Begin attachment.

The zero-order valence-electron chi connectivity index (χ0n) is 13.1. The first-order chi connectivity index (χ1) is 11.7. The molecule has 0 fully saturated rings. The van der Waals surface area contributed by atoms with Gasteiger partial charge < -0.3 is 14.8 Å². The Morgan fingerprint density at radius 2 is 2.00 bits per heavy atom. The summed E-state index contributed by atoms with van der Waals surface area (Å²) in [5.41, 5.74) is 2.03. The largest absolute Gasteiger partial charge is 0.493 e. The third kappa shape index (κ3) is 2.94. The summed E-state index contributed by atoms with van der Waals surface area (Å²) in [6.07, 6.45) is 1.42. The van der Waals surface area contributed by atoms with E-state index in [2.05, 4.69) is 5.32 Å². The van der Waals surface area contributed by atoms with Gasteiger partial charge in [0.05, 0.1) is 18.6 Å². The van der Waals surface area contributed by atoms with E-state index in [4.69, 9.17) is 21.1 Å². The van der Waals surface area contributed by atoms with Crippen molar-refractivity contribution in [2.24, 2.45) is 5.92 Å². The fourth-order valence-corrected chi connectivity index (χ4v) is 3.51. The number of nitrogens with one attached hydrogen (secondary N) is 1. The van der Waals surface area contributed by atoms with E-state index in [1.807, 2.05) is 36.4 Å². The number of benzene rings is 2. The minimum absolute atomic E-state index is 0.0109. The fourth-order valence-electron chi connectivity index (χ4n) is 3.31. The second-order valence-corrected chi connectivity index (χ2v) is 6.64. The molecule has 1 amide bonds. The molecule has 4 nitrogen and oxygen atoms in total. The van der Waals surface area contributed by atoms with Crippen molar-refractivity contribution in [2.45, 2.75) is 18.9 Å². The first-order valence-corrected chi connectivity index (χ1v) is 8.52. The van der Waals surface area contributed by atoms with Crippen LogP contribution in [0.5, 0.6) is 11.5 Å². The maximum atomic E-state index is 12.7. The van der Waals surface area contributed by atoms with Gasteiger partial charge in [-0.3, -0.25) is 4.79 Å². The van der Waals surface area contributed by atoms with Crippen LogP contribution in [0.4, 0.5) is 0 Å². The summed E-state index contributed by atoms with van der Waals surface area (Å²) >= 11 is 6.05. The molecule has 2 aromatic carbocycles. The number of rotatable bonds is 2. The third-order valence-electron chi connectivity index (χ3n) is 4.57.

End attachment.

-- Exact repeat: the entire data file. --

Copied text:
The zero-order valence-electron chi connectivity index (χ0n) is 13.1. The first-order chi connectivity index (χ1) is 11.7. The molecule has 0 fully saturated rings. The van der Waals surface area contributed by atoms with Gasteiger partial charge < -0.3 is 14.8 Å². The Morgan fingerprint density at radius 2 is 2.00 bits per heavy atom. The summed E-state index contributed by atoms with van der Waals surface area (Å²) in [5.41, 5.74) is 2.03. The largest absolute Gasteiger partial charge is 0.493 e. The third kappa shape index (κ3) is 2.94. The summed E-state index contributed by atoms with van der Waals surface area (Å²) in [6.07, 6.45) is 1.42. The van der Waals surface area contributed by atoms with E-state index in [2.05, 4.69) is 5.32 Å². The van der Waals surface area contributed by atoms with Gasteiger partial charge in [0.05, 0.1) is 18.6 Å². The van der Waals surface area contributed by atoms with E-state index in [4.69, 9.17) is 21.1 Å². The van der Waals surface area contributed by atoms with Crippen molar-refractivity contribution in [2.24, 2.45) is 5.92 Å². The fourth-order valence-corrected chi connectivity index (χ4v) is 3.51. The number of nitrogens with one attached hydrogen (secondary N) is 1. The van der Waals surface area contributed by atoms with E-state index in [1.807, 2.05) is 36.4 Å². The number of benzene rings is 2. The minimum absolute atomic E-state index is 0.0109. The fourth-order valence-electron chi connectivity index (χ4n) is 3.31. The second-order valence-corrected chi connectivity index (χ2v) is 6.64. The molecule has 1 amide bonds. The molecule has 4 nitrogen and oxygen atoms in total. The van der Waals surface area contributed by atoms with Crippen molar-refractivity contribution in [2.45, 2.75) is 18.9 Å². The first-order valence-corrected chi connectivity index (χ1v) is 8.52. The van der Waals surface area contributed by atoms with Crippen LogP contribution in [0.5, 0.6) is 11.5 Å². The maximum atomic E-state index is 12.7. The van der Waals surface area contributed by atoms with Gasteiger partial charge in [-0.3, -0.25) is 4.79 Å². The van der Waals surface area contributed by atoms with Crippen LogP contribution in [0.4, 0.5) is 0 Å². The summed E-state index contributed by atoms with van der Waals surface area (Å²) >= 11 is 6.05. The molecule has 2 aromatic carbocycles. The number of rotatable bonds is 2. The third-order valence-electron chi connectivity index (χ3n) is 4.57.